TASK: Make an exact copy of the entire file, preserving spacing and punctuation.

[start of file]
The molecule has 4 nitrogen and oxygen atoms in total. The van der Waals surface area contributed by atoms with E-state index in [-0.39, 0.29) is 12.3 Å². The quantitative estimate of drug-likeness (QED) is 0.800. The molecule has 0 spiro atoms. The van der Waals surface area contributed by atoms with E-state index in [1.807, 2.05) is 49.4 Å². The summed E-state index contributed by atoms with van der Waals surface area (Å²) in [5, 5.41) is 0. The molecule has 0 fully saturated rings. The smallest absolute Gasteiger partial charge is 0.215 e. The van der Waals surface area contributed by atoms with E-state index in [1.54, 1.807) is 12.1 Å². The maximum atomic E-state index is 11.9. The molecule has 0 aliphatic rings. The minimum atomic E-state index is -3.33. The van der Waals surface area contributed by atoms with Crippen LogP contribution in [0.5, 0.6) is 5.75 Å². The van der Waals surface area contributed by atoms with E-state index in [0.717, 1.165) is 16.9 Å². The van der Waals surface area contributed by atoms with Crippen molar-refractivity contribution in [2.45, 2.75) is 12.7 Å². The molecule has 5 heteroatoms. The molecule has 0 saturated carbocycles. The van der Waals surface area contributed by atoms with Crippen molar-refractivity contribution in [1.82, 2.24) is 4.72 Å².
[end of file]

The molecule has 4 nitrogen and oxygen atoms in total. The van der Waals surface area contributed by atoms with E-state index in [-0.39, 0.29) is 12.3 Å². The quantitative estimate of drug-likeness (QED) is 0.800. The molecule has 0 spiro atoms. The van der Waals surface area contributed by atoms with E-state index in [1.807, 2.05) is 49.4 Å². The summed E-state index contributed by atoms with van der Waals surface area (Å²) in [5, 5.41) is 0. The molecule has 0 fully saturated rings. The smallest absolute Gasteiger partial charge is 0.215 e. The van der Waals surface area contributed by atoms with E-state index in [1.54, 1.807) is 12.1 Å². The maximum atomic E-state index is 11.9. The molecule has 0 aliphatic rings. The minimum atomic E-state index is -3.33. The van der Waals surface area contributed by atoms with Crippen LogP contribution in [0.5, 0.6) is 5.75 Å². The van der Waals surface area contributed by atoms with E-state index in [0.717, 1.165) is 16.9 Å². The van der Waals surface area contributed by atoms with Crippen molar-refractivity contribution in [2.45, 2.75) is 12.7 Å². The molecule has 5 heteroatoms. The molecule has 0 saturated carbocycles. The van der Waals surface area contributed by atoms with Crippen molar-refractivity contribution in [1.82, 2.24) is 4.72 Å².